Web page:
Rogue gene linked to child asthma

21 November 2013 09:25

Scientists have discovered a rogue gene which could be a direct cause of severe asthma in young children

Scientists have discovered a rogue gene which could be a direct cause of severe asthma in young children

Scientists in the United States have discovered a rogue gene which could be a direct cause of severe asthma in young children.

They believe the discovery could lead to more effective, targeted treatments for severe, recurrent childhood asthma.

The team, led by Hakon Hakonarson of the Children's Hospital of Philadelphia (Chop), published its findings in the journal Nature Genetics.

The novel gene, CDHR3, was one of four identified as being associated with asthma, three of which were already known.

It was found to be especially active in epithelial cells lining the inner surfaces of the airways.

Suspect mutant versions of CDHR3 may cause abnormalities in the airway cell lining leading to an allergic response to environmental triggers.

Dr Hakonarson said the study concentrated on a specific phenotype - severe, recurrent asthma occurring between ages two and six - because asthma is a complex disease, with multiple interacting causes.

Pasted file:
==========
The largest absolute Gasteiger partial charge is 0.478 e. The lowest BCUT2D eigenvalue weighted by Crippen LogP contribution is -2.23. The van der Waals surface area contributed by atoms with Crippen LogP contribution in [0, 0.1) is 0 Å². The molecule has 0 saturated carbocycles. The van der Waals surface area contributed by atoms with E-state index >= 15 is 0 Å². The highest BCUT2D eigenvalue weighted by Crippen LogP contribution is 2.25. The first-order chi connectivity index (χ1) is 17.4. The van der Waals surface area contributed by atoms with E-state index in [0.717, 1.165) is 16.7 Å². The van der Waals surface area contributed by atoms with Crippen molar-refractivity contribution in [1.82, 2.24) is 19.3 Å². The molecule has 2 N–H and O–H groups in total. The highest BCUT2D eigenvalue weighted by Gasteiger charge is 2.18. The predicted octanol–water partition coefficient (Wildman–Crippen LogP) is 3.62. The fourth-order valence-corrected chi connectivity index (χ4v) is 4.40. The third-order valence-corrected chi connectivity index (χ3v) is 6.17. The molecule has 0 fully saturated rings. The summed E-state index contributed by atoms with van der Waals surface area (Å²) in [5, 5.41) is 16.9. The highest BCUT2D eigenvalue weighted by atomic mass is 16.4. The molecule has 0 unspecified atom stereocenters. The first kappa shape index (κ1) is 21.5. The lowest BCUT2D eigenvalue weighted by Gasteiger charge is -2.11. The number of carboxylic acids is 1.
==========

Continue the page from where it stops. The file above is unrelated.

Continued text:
Identifying a risk-susceptibility gene linked to this phenotype may lead to more effective, targeted treatments for this type of childhood asthma, he said.

The US scientists made the discovery by comparing the genomes of 3,695 Danish children and adults, including a number of asthma sufferers two between two and six. Sufferers travelling abroad are advised to take out asthma travel insurance before embarking on their journey.

The latest findings - replicated using data from other children of both European and non-European ancestry - were consistent with previous research by Chop's Centre for Applied Genomics. They suggest other genes linked to childhood asthma play a role in over-sensitive immune reactions.

Asthma researchers have been increasingly interested in the role of the airway epithelium in the development of asthma, said lead researcher Dr Hakonarson.

He said abnormalities in the epithelial cells may increase a patient's risk to environmental triggers by exaggerating immune responses and making the airway overreact.

Because the CDHR3 gene is related to a family of proteins involved in cell adhesion and cell-to-cell interaction, "it is plausible that variations in this gene may disrupt normal functioning in these airway cells, and make a child vulnerable to asthma," he added.

But Dr Hakonarson cautioned that further studies were required to improve understanding of how the CDHR3 gene functions in asthma and develop new treatments for children most severely affected by the disease.

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